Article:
Student-Taught Language Night Classes Kick Into Gear
Published: Thursday, January 31, 2013
Updated: Thursday, January 31, 2013 17:01
Northeastern University took the initiative, and now Boston College is following along.
When Hannah Lee, A&S ’13, came back last year from her fall semester abroad, she was eager to continue practicing the French she had learned and become fluent in. However, as a student already double-majoring and trying to maintain a rigorous curriculum, she simply could not find space in her schedule to pick up a new class.
“I wanted a place where you could speak and learn French or another language without having to take a full-time class,” Lee said. Having heard of a program at Northeastern in which students could take informal language classes, Lee created BC’s version: BC Nighttime Education: Students Teaching Students (NESTS). “Having that alternative, especially at night when students have more time, was something that I thought our school really needed,” she said.
BC NESTS is the newest program of three within Education for Students by Students (ESS), and, Lee noted, “fits perfectly with ESS’ mission statement of undergraduates teaching other undergraduates their knowledge.” BC NESTS began only last spring upon Lee’s return from her semester abroad, when she realized the necessity of such a program. “People are going abroad, becoming fluent in another language, and then losing their fluency upon return.”
Over 50 applicants applied to teach in 10 available sections. Classes are taught by well-qualified undergraduate and graduate students who, once selected, have an orientation and special training. Such training brings BC language professors together with students in order to teach the students how to properly conduct a language class and to design syllabi for the courses.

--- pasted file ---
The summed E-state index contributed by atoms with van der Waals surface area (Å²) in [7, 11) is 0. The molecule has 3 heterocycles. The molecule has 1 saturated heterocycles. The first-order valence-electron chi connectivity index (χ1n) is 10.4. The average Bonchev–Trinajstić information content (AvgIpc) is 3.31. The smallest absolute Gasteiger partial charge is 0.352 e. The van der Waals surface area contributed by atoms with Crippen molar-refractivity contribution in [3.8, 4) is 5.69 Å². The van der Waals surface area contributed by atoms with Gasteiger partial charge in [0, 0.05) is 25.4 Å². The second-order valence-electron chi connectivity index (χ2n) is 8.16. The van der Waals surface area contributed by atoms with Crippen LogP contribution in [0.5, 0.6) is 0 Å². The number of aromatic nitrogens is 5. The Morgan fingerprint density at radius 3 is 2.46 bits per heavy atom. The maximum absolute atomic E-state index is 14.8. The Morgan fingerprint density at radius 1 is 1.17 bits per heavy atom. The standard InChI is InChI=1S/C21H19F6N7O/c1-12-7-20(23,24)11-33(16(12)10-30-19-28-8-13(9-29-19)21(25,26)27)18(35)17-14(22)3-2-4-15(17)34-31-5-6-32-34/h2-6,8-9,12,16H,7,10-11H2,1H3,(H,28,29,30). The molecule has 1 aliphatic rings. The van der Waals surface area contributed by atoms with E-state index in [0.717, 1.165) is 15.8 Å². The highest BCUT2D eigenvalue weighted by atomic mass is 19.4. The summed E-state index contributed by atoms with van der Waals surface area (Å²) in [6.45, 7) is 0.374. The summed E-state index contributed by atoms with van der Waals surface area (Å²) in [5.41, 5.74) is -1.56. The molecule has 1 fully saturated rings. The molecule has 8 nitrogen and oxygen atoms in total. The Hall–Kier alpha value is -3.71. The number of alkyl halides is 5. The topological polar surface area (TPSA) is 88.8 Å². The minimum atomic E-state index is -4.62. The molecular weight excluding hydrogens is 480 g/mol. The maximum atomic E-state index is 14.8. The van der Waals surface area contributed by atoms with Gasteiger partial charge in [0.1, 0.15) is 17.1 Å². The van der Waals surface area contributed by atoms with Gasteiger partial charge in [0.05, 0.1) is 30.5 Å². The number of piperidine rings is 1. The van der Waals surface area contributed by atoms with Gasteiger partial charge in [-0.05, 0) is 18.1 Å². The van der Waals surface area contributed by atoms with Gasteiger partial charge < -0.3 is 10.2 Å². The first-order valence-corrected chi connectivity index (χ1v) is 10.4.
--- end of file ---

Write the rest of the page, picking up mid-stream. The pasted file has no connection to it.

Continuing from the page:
“A bunch of our teachers, as students, even have teaching certifications,” Lee said. “Some are graduate students, have done summer programs, and have experience doing this sort of thing.”
Students sign up to enroll in the classes online on the BC NESTS website, and can, this semester, sign up for varying placement levels in French, Spanish, Japanese, Russian, Italian, and Chinese.
For the first week, classes are open to all students in order to allow them to test out different sections, languages, or language levels and determine their own placement before the classes are closed off. After the first week, students commit to participating once a week in the program, which is 10 weeks, for only an hour a week. “That’s not that much for a language,” Lee said. “When you come out of classes, you’ll know how to do the basic things. But if you’re not coming every week then the basic stuff is not going to stay.”
Despite the fact that a 10-week duration might scare a typical time-conscious college student, Lee emphasized how minimal the time commitment is, and how little pressure the program puts on students. Unlike a full-time language course, there are no extra discussion or practicum sections, no tests or midterms, and there is no homework.
Right now, with just over 150 undergraduate students signed up to enrolled this semester alone, BC NESTS is rapidly gaining a dominant presence on campus. Lee saw her goal of reaching 200 students by the end of registration on Feb. 4 as realistic. “People want to learn languages for a lot of different reasons,” she said. “We have people from abroad, and people from every department and from every school who just want to learn the basics of a new language.”
The name BC NESTS isn’t particular to languages and remains ambiguous because one day Lee hopes to see it expand past languages and into other subjects that student are curious about teaching or learning. “Ideally, we can turn it into a program that allows students to shine and show off their passions,” she said.